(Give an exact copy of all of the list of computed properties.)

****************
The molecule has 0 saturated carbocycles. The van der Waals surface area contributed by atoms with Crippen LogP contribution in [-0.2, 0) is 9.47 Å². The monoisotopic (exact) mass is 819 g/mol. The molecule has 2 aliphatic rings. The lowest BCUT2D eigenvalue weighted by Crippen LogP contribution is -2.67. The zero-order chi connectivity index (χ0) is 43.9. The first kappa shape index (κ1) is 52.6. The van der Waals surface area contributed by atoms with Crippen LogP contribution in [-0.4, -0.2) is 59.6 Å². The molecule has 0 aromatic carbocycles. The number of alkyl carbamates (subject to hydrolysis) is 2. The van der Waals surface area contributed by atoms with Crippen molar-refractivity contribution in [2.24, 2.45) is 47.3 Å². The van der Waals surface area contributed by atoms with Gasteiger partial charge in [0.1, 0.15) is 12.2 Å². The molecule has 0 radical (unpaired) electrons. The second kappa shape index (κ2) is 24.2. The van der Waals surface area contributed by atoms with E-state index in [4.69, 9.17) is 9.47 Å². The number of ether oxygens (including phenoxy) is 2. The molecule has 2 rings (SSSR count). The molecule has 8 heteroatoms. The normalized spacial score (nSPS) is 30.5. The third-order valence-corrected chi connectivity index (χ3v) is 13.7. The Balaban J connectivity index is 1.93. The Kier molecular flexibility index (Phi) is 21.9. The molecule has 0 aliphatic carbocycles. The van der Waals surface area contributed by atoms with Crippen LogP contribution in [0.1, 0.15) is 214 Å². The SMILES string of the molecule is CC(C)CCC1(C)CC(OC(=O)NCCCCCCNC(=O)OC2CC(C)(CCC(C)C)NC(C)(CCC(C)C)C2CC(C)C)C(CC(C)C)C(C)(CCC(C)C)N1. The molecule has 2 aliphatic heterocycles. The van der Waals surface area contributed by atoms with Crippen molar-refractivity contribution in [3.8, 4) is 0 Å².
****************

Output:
The molecule has 0 saturated carbocycles. The van der Waals surface area contributed by atoms with Crippen LogP contribution in [-0.2, 0) is 9.47 Å². The monoisotopic (exact) mass is 819 g/mol. The molecule has 2 aliphatic rings. The lowest BCUT2D eigenvalue weighted by Crippen LogP contribution is -2.67. The zero-order chi connectivity index (χ0) is 43.9. The first kappa shape index (κ1) is 52.6. The van der Waals surface area contributed by atoms with Crippen LogP contribution in [-0.4, -0.2) is 59.6 Å². The molecule has 0 aromatic carbocycles. The number of alkyl carbamates (subject to hydrolysis) is 2. The van der Waals surface area contributed by atoms with Crippen molar-refractivity contribution in [2.24, 2.45) is 47.3 Å². The van der Waals surface area contributed by atoms with Gasteiger partial charge in [0.1, 0.15) is 12.2 Å². The molecule has 0 radical (unpaired) electrons. The second kappa shape index (κ2) is 24.2. The van der Waals surface area contributed by atoms with E-state index in [4.69, 9.17) is 9.47 Å². The number of ether oxygens (including phenoxy) is 2. The molecule has 2 rings (SSSR count). The molecule has 8 heteroatoms. The normalized spacial score (nSPS) is 30.5. The third-order valence-corrected chi connectivity index (χ3v) is 13.7. The Balaban J connectivity index is 1.93. The Kier molecular flexibility index (Phi) is 21.9. The molecule has 0 aliphatic carbocycles. The van der Waals surface area contributed by atoms with Crippen LogP contribution in [0.1, 0.15) is 214 Å². The SMILES string of the molecule is CC(C)CCC1(C)CC(OC(=O)NCCCCCCNC(=O)OC2CC(C)(CCC(C)C)NC(C)(CCC(C)C)C2CC(C)C)C(CC(C)C)C(C)(CCC(C)C)N1. The molecule has 2 aliphatic heterocycles. The van der Waals surface area contributed by atoms with Crippen molar-refractivity contribution in [3.8, 4) is 0 Å².